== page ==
Many people fantasize about the excitement, the challenge and the adrenalin rush of high adventure. They envy those who parachute from burning planes, flee from gun-toting gangsters, raft over the edge of dangerous waterfalls, or escape from sinking ships – always fairly easily done and of course – without harm!
The reality of such an ‘adventure’ is something quite different. It is totally and terrifyingly real – physically and emotionally – particularly if one is an eight-year-old boy who lands right in the middle of just such a horrifying situation.
Raymond Downs Jnr. (8yrs) nicknamed Sonny, in May 1942, was sailing back to the USA from South America with his parents (Ina & Ray) and his 11-year-old sister, Lucille. It was to be their last night aboard the Heredia, a freighter transporting coffee beans and bananas. They were packed and ready for docking at New Orleans the following morning and were looking forward settling in San Antonio with family and friends.
At about 1am on the 19th May 1942, a torpedo hit the Heredia with a tremendous explosion which woke Sonny, who in a confused state, he thought the ship had hit the Pier at New Orleans. A second torpedo hit and Sonny was almost thrown off his bunk. His father grabbed him, told him to put on his life-jacket and to wait while he fetched Sonny’s mother and sister from the adjoining cabin.
Disoriented and very afraid, Sonny watched his father slosh through ankle-deep water, and became even more frightened as he heard shouting from the hallway and watched yet more water pouring into the cabin. Just as he was about to panic, his father rushed back, bringing Lucille and his mother.
The family held hands tightly and made their way up the passage where they were directed by a sailor holding a flashlight, to take the stairs to the deck. It was heavy-going climbing and it seemed to take so long to escape the water. As they neared the top the ship suddenly lurched to starboard. A wall of water hit them; loosened Sonny’s grasp, tore him from his father’s arms and tumbled him over and over under the water.
Everything seemed black and Sonny was not sure which way was ‘up!’ Someone grabbed at his legs, but he was so terrified that he kicked and thrashed wildly frantically trying to get away from the water. After about ten seconds, which probably felt like an eternity, he surfaced gasping and choking and desperately looking for his family. He found instead – that he was alone in the ocean with a sinking ship.
Suddenly the powerful searchlight of the surfaced U-506 lit up the scene. Sonny heard voices and looked up to see the deck above the Heredia’s bridge, barely above the water. He, most, fortunately, was near to a ladder leading to the upper deck. He tried to climb it, but the angle was so steep that he fell, landing on top of George Conyea, another passenger, who helped him to the top.
George told him to hold on to the rail while he and the Heredia’s Captain, Erwin Colburn, struggled to free the life raft from its brackets. Thankful for the continued light from the submarine and desperately scouring the sea for signs of his family, Sonny noticed movement on a section of the ship. A man broke through the water, swam toward their deck and climbed on – it was his father! Ray helped to drag the raft free, put Sonny on it and warned him to hold on tightly while it was being slid down the slanting deck into the water.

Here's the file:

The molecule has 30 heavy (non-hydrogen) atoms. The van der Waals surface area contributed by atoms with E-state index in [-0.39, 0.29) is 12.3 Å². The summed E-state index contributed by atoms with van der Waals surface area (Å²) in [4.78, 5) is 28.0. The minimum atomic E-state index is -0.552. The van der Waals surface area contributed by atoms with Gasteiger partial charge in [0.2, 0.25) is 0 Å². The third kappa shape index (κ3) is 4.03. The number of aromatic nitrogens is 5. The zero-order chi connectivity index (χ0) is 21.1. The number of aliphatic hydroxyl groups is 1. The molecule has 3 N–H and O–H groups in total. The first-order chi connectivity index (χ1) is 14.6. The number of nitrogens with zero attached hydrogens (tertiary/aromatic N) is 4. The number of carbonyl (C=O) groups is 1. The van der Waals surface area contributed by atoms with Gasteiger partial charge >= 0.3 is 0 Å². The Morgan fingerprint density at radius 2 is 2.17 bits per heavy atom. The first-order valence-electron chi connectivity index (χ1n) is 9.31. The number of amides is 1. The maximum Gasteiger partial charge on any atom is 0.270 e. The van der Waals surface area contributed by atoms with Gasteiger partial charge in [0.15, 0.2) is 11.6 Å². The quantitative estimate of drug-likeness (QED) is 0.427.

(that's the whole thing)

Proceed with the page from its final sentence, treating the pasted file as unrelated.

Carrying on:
Not a lot of people were aware that U-boats were attacking shipping in the Gulf of Mexico during WWII. The U-506 was commanded by Erich Wurdemann, who had positioned his sub south west of New Orleans. At approximately 1 a.m. on the 19th May, he noted the shadow of the Heredia. Surfacing, (with little risk of detection at night,) he got close to the ship and fired the two torpedoes.
He watched as the Heredia sank quickly, stern first. Within three minutes, the entire ship had disappeared, leaving only the survivors. The searchlight darkened, and U-506 sank quietly below the waves and continued on its way.
Sonny, with the three men, Ray, George and Erwin, spent 18 hours in the Gulf, floating on the raft, with no food, no water, no protection from the heat of the sun, nor from the cold of the night and their raft was often encircled by sharks. They had no way of knowing where the rest of their family was or who was alive or who dead – this was neither a comfortable nor a happy adventure.
Their raft was spotted by a search plane and a shrimp boat was directed to their location to pick them up. Meanwhile, Lucille and Ina had been separated. Ina had floated, all alone, with eyes burning from oil, into the next night before she was rescued, also by a shrimp boat.
Lucille was more fortunate in that she was aided by Roy Sorli, who received the Merchant Marine Meritorious Service Medal, for having saved her life. Of the 62 people onboard the Heredia on that May night of 1942, thirty-six people died in the attack: 30 crewmen, five of the Navy gun crew, and one passenger.
The four members of the Downs family were finally reunited in a Louisiana hospital. Everything they owned had gone down with the Heredia, but they were survivors. Ray Snr. continued working, moving the family to Florida then Texas before finally realising their dream of returning to their hometown of San Antonio.
Ray Down Jr. married Betty Gayle Lowther of San Antonio and had two sons. Ray, now 82, lives in Quincy.
They were survivors!